Conditions and conformity changed at PGA Championship

By Jason SobelAugust 6, 2012, 6:45 pm

AKRON, Ohio – There was a telling story making its way through golf's inner circle this past week. One agent was speaking with his player and – in classic agent-speak – told him, 'I really like your chances at the PGA Championship.'

To which the player, a world-class talent enjoying a standout season, replied: 'How can you like my chances?'

Without missing a chance to pump up his man, the agent countered: 'You're playing really well and that course suits your game and you've been playing well in majors and...'

The player stopped him with a reminder: 'There are 156 players in the field. Every one of them has a chance to win. So my chances are 1-in-156. They're terrible.'

Such is life in golf’s Brave New World, where the list of contenders is nearly equal to the entry list. That notion is even more prevalent at major championships, the last 16 of which have been won by 16 different players, giving the game’s elite tournaments a revolving door sensation.


Tee times: Rounds 1 and 2 at the 94th PGA Championship

Tee to green: Nobilo's video tour of The Ocean Course


Here’s a significant sign of the times: Of the top 10 players currently listed on oddsmakers’ boards for this week’s PGA Championship, only three have won a major before.

“It’s just really tough to win out here. You’ve got maybe a 1 or 2 percent chance of winning the events you enter over your career,” said Jason Dufner, who needed 164 starts to win his first title, then replicated the feat two starts later. “What happens at the majors is the cream of the crop rises to the top. They give themselves a better chance to win. The higher your skillset is on tougher golf courses, generally speaking, the better you’re going to play.”

It’s that last notion which compels four-time major champion Phil Mickelson to proffer a conflicting opinion.

“No, it’s not harder than trying to win a major with Tiger [Woods] at his best,” he said of the 14-time major champion. “Nobody has ever played to the level that he has.”

On the eve of the PGA, it can be debated whether it’s tougher for players to win based on the current climate or easier due to the lack of a singular dominant force. What can’t be argued is that the current landscape has indeed changed in recent years.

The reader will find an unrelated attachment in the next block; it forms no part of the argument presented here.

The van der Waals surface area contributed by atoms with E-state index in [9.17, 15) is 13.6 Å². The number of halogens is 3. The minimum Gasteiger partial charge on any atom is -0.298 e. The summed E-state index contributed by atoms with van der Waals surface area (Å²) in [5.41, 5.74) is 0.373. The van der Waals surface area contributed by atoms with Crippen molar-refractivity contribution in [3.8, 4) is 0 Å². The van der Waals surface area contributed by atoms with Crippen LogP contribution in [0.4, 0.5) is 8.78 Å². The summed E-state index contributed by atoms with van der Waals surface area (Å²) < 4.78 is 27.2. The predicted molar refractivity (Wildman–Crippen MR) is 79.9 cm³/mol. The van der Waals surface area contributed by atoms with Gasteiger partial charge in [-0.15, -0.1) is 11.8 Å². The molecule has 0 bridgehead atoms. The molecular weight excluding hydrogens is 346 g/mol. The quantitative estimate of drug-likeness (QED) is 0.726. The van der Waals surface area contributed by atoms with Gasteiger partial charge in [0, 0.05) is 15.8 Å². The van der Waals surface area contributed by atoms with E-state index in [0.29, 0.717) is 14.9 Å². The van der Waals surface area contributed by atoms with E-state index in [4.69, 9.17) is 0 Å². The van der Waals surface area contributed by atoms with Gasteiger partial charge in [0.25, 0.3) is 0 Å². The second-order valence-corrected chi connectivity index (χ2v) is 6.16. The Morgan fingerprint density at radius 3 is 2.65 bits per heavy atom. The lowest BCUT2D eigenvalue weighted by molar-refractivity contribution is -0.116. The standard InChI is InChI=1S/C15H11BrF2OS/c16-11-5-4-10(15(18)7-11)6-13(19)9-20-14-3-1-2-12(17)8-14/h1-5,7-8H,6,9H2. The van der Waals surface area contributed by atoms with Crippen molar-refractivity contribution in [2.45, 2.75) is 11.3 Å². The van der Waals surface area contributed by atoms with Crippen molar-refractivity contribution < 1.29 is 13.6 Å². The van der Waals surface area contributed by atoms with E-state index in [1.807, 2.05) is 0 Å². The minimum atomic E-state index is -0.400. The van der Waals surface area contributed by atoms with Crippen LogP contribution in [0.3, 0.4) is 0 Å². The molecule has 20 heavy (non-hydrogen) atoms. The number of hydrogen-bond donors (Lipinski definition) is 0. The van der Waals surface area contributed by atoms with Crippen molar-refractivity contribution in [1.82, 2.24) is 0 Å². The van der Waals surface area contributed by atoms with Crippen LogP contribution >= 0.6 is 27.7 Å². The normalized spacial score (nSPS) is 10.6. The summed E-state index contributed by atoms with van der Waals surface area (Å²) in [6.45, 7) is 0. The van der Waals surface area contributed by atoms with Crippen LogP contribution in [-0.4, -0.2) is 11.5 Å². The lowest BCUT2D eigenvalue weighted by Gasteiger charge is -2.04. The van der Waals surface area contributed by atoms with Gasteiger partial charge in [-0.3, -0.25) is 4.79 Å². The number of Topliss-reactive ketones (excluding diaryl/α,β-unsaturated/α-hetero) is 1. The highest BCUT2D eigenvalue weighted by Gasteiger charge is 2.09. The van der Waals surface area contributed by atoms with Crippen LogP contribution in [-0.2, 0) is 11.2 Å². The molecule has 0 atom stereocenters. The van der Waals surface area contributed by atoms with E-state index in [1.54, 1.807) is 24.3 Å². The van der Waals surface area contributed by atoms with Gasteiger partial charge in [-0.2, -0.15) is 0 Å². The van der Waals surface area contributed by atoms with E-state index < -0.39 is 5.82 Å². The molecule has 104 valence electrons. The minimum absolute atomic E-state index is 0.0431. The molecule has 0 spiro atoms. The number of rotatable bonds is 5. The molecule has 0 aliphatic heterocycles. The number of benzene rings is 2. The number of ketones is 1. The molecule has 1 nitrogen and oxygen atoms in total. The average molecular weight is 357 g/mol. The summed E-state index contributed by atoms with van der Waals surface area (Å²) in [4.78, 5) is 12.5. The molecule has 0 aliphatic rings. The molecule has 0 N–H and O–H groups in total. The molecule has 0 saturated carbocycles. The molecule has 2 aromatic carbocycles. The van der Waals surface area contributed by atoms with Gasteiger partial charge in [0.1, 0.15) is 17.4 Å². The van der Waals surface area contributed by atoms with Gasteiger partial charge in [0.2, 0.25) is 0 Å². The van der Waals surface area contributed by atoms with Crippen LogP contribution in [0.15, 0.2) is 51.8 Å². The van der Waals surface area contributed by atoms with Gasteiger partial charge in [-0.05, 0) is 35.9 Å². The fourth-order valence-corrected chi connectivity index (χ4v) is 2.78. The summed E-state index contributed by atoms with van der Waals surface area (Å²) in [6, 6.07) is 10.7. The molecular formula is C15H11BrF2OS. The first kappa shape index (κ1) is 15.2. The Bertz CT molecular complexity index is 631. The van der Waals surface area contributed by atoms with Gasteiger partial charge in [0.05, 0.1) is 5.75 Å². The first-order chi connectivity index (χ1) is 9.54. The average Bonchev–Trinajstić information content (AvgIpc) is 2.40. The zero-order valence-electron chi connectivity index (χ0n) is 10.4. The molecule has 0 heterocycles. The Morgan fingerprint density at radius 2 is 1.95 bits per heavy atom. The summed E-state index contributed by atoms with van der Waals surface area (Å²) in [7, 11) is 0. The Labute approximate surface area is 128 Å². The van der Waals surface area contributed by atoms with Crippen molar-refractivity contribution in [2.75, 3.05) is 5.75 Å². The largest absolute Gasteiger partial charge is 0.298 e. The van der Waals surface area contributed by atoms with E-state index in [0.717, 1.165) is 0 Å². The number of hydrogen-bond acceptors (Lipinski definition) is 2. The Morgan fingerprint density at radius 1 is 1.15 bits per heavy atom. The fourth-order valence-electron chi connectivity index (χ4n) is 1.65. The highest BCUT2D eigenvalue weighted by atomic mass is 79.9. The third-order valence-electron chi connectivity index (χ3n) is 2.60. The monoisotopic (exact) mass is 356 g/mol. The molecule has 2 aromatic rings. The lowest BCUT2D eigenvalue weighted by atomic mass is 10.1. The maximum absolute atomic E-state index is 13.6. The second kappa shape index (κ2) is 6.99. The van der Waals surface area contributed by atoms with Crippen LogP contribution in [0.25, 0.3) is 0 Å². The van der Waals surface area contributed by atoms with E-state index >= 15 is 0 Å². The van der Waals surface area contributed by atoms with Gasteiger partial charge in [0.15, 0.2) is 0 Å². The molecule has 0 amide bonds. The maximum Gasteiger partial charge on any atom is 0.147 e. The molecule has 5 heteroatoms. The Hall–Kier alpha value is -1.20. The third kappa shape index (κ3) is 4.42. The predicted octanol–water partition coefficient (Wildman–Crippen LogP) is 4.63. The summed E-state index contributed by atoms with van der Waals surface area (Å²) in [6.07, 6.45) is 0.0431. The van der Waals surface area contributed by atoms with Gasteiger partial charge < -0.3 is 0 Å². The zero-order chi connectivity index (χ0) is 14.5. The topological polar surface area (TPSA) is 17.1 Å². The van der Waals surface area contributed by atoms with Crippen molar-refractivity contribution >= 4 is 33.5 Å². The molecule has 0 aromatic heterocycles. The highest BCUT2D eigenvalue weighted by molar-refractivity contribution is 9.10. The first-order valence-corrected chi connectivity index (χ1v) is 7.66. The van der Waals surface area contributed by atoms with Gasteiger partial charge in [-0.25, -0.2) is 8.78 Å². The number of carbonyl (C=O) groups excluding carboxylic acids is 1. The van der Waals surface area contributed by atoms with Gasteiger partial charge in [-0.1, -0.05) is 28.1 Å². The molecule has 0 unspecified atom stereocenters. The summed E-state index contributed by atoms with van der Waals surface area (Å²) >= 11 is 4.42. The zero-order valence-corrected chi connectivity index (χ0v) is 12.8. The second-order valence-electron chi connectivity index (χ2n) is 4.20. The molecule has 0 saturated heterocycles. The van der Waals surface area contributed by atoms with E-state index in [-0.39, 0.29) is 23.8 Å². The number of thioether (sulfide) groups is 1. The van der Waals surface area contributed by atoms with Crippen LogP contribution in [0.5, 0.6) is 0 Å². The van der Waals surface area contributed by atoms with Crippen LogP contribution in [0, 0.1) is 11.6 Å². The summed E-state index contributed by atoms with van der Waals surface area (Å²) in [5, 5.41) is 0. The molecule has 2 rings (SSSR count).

That’s speaking metaphorically, of course, but the literal landscape will take on a different dynamic this week on the Ocean Course at Kiawah Island.

In advance of the tournament, the PGA of America made the following announcement: “All sandy areas at the Ocean Course will be regarded as ‘through the green’ and not designated as ‘bunkers,’ for the 94th PGA Championship.”

On the surface, it could be considered the Dustin Johnson Rule, in effect absolving any player of the same judgment error that caused Johnson to lose a chance at winning the PGA two years ago at Whistling Straits. In reality, though, it’s a local rule which has been employed in other events on this course in the past; this year’s decision simply falls in line with those of prior years.

And yet, it’s still going to look awfully strange.

Think about it: With sandy areas not designated as bunkers, competitors will be given the opportunity to not only ground their clubs, but move any loose impediments and even take practice swings. Imagine that? There could be a player standing in a greenside bunker – er, “sandy area” – on the final hole Sunday afternoon with a one-shot lead and rather than being at the will of the unknown, he will be able to test the playing surface by taking a few whacks  at the sand.

The question remains, though: As creatures of habit who are accustomed to hovering a club over the ball in these situations, what will they do?

“I don’t know,” Mickelson admitted. “I really don’t have an answer. I don’t know what I’m going to do. I’ll probably treat it like a bunker, I guess. I don’t think I’ll pick away sand behind the ball. I don’t think – but maybe if I’m in a fairway bunker-sand-waste area, I might. I don’t know.”

““It will be strange in a greenside bunker,” Matt Kuchar claimed. “Taking a practice swing will be weird.”

“There’s no advantage to it, I think,” Johnson explained. “It’s actually a little strange if you’re in a greenside bunker and ground your club. I mean, I’m not going to.”

“I’m not all of a sudden going to start grounding my club,” said Bo Van Pelt. “You can take a practice swing in there, so from that standpoint it’s a good thing. You can test and see how much sand there is.”

There’s no doubt that throughout this week’s PGA Championship, it will be compared with the 1991 Ryder Cup that was held on the same venue and dubbed, “War by the Shore.” If this week’s event needs a nickname, it could do worse than, “A Changed Landscape.”

The look of golf’s turnstile of major champions has been altered in the past four years, but that may pale in comparison to the vision of the world’s best players grounding clubs, moving loose impediments and taking practice swings around the sand-laden Ocean Course.

It may not provide a specific advantage to anyone, but that’s just part of the norm. It seems like nobody has an advantage at the majors these days anyway.

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After Further Review: Tiger's return comes at perfect time

By Golf Channel DigitalJanuary 22, 2018, 2:19 am

Each week, GolfChannel.com takes a look back at the week in golf. Here's what's weighing on our writers' minds.

On the current state of golf as Tiger Woods returns to competition ...

Less than four days before Tiger Woods returns to official competitive golf for the first time in a year, Jon Rahm, the new second-ranked player in the world, won on the PGA Tour and Rory McIlroy made an impressive 2018 debut on the European Tour (T-3).

Not since Ben Hogan, Arnold Palmer and Jack Nicklaus crossed paths at the 1960 U.S. Open has there been so many superstars all poised for big seasons, with world No. 1 Dustin Johnson having already won this year and Jordan Spieth and Justin Thomas both coming off stellar seasons.